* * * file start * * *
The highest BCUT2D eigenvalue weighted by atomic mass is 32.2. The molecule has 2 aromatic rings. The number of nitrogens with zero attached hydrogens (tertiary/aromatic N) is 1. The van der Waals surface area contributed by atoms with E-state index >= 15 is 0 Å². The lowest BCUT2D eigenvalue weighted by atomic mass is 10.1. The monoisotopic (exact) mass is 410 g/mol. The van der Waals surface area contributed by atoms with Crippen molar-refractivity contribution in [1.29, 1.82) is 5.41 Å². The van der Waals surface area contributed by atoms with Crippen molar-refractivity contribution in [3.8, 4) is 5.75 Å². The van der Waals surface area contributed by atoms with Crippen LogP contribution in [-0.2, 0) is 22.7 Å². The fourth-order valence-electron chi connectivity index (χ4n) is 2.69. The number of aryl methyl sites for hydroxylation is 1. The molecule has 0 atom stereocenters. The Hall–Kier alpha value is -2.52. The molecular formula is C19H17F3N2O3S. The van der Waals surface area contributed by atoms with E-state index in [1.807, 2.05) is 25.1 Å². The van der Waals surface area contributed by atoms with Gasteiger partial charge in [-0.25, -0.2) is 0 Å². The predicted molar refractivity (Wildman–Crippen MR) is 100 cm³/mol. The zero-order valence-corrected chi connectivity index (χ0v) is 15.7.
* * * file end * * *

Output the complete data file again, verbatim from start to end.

The highest BCUT2D eigenvalue weighted by atomic mass is 32.2. The molecule has 2 aromatic rings. The number of nitrogens with zero attached hydrogens (tertiary/aromatic N) is 1. The van der Waals surface area contributed by atoms with E-state index >= 15 is 0 Å². The lowest BCUT2D eigenvalue weighted by atomic mass is 10.1. The monoisotopic (exact) mass is 410 g/mol. The van der Waals surface area contributed by atoms with Crippen molar-refractivity contribution in [1.29, 1.82) is 5.41 Å². The van der Waals surface area contributed by atoms with Crippen molar-refractivity contribution in [3.8, 4) is 5.75 Å². The van der Waals surface area contributed by atoms with Crippen LogP contribution in [-0.2, 0) is 22.7 Å². The fourth-order valence-electron chi connectivity index (χ4n) is 2.69. The number of aryl methyl sites for hydroxylation is 1. The molecule has 0 atom stereocenters. The Hall–Kier alpha value is -2.52. The molecular formula is C19H17F3N2O3S. The van der Waals surface area contributed by atoms with E-state index in [1.807, 2.05) is 25.1 Å². The van der Waals surface area contributed by atoms with Gasteiger partial charge in [-0.25, -0.2) is 0 Å². The predicted molar refractivity (Wildman–Crippen MR) is 100 cm³/mol. The zero-order valence-corrected chi connectivity index (χ0v) is 15.7.